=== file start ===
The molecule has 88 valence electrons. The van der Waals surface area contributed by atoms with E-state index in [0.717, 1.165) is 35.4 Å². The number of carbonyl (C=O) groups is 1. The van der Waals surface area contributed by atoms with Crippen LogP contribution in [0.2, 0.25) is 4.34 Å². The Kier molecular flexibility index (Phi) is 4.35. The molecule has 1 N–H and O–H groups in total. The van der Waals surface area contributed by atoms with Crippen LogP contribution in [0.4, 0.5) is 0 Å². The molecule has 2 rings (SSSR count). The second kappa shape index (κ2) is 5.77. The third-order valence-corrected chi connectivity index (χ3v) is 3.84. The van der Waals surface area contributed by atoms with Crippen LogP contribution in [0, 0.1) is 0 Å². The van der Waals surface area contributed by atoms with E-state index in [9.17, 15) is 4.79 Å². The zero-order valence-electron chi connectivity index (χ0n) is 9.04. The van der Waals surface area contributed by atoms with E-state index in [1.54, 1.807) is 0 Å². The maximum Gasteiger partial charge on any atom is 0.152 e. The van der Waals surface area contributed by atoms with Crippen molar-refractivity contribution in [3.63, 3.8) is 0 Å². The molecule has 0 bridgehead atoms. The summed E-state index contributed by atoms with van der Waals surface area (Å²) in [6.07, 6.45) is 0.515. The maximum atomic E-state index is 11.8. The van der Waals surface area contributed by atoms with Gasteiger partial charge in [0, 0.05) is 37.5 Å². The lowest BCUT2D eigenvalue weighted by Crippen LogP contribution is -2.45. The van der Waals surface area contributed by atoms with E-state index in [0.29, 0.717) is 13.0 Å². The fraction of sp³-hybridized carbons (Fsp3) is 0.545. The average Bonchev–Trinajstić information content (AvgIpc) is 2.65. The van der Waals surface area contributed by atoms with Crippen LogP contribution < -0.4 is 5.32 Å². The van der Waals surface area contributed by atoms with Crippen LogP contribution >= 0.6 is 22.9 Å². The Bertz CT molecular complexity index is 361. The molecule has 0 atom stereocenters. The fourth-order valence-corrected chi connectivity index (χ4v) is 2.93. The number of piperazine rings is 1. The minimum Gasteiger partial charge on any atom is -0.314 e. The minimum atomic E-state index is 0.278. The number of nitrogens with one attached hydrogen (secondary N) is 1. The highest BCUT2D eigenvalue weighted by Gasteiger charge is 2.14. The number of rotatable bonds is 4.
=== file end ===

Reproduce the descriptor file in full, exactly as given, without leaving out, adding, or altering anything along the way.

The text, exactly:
The molecule has 88 valence electrons. The van der Waals surface area contributed by atoms with E-state index in [0.717, 1.165) is 35.4 Å². The number of carbonyl (C=O) groups is 1. The van der Waals surface area contributed by atoms with Crippen LogP contribution in [0.2, 0.25) is 4.34 Å². The Kier molecular flexibility index (Phi) is 4.35. The molecule has 1 N–H and O–H groups in total. The van der Waals surface area contributed by atoms with Crippen LogP contribution in [0.4, 0.5) is 0 Å². The molecule has 2 rings (SSSR count). The second kappa shape index (κ2) is 5.77. The third-order valence-corrected chi connectivity index (χ3v) is 3.84. The van der Waals surface area contributed by atoms with Crippen LogP contribution in [0, 0.1) is 0 Å². The van der Waals surface area contributed by atoms with E-state index in [9.17, 15) is 4.79 Å². The zero-order valence-electron chi connectivity index (χ0n) is 9.04. The van der Waals surface area contributed by atoms with E-state index in [1.54, 1.807) is 0 Å². The maximum Gasteiger partial charge on any atom is 0.152 e. The van der Waals surface area contributed by atoms with Crippen molar-refractivity contribution in [3.63, 3.8) is 0 Å². The molecule has 0 bridgehead atoms. The summed E-state index contributed by atoms with van der Waals surface area (Å²) in [6.07, 6.45) is 0.515. The maximum atomic E-state index is 11.8. The van der Waals surface area contributed by atoms with Gasteiger partial charge in [0, 0.05) is 37.5 Å². The lowest BCUT2D eigenvalue weighted by Crippen LogP contribution is -2.45. The van der Waals surface area contributed by atoms with E-state index in [0.29, 0.717) is 13.0 Å². The fraction of sp³-hybridized carbons (Fsp3) is 0.545. The average Bonchev–Trinajstić information content (AvgIpc) is 2.65. The van der Waals surface area contributed by atoms with Crippen LogP contribution < -0.4 is 5.32 Å². The van der Waals surface area contributed by atoms with Crippen LogP contribution >= 0.6 is 22.9 Å². The Bertz CT molecular complexity index is 361. The molecule has 0 atom stereocenters. The fourth-order valence-corrected chi connectivity index (χ4v) is 2.93. The number of piperazine rings is 1. The minimum Gasteiger partial charge on any atom is -0.314 e. The minimum atomic E-state index is 0.278. The number of nitrogens with one attached hydrogen (secondary N) is 1. The highest BCUT2D eigenvalue weighted by Gasteiger charge is 2.14. The number of rotatable bonds is 4.